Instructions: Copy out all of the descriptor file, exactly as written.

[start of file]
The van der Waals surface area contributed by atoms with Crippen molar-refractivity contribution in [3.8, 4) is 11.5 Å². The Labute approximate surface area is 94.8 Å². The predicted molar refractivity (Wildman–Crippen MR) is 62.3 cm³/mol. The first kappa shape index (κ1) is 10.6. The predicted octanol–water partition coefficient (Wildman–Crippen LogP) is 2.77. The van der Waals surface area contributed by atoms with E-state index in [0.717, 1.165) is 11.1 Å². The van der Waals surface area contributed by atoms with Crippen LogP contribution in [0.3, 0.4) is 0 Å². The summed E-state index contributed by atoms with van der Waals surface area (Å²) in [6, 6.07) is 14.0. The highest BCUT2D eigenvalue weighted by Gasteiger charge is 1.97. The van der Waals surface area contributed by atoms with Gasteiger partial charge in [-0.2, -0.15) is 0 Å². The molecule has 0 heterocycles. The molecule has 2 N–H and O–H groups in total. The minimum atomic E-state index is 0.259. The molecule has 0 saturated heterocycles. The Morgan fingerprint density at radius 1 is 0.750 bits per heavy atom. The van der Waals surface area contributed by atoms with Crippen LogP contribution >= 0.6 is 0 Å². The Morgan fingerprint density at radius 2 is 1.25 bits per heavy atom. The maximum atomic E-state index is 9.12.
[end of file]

The van der Waals surface area contributed by atoms with Crippen molar-refractivity contribution in [3.8, 4) is 11.5 Å². The Labute approximate surface area is 94.8 Å². The predicted molar refractivity (Wildman–Crippen MR) is 62.3 cm³/mol. The first kappa shape index (κ1) is 10.6. The predicted octanol–water partition coefficient (Wildman–Crippen LogP) is 2.77. The van der Waals surface area contributed by atoms with E-state index in [0.717, 1.165) is 11.1 Å². The van der Waals surface area contributed by atoms with Crippen LogP contribution in [0.3, 0.4) is 0 Å². The summed E-state index contributed by atoms with van der Waals surface area (Å²) in [6, 6.07) is 14.0. The highest BCUT2D eigenvalue weighted by Gasteiger charge is 1.97. The van der Waals surface area contributed by atoms with Gasteiger partial charge in [-0.2, -0.15) is 0 Å². The molecule has 0 heterocycles. The molecule has 2 N–H and O–H groups in total. The minimum atomic E-state index is 0.259. The molecule has 0 saturated heterocycles. The Morgan fingerprint density at radius 1 is 0.750 bits per heavy atom. The van der Waals surface area contributed by atoms with Crippen LogP contribution >= 0.6 is 0 Å². The Morgan fingerprint density at radius 2 is 1.25 bits per heavy atom. The maximum atomic E-state index is 9.12.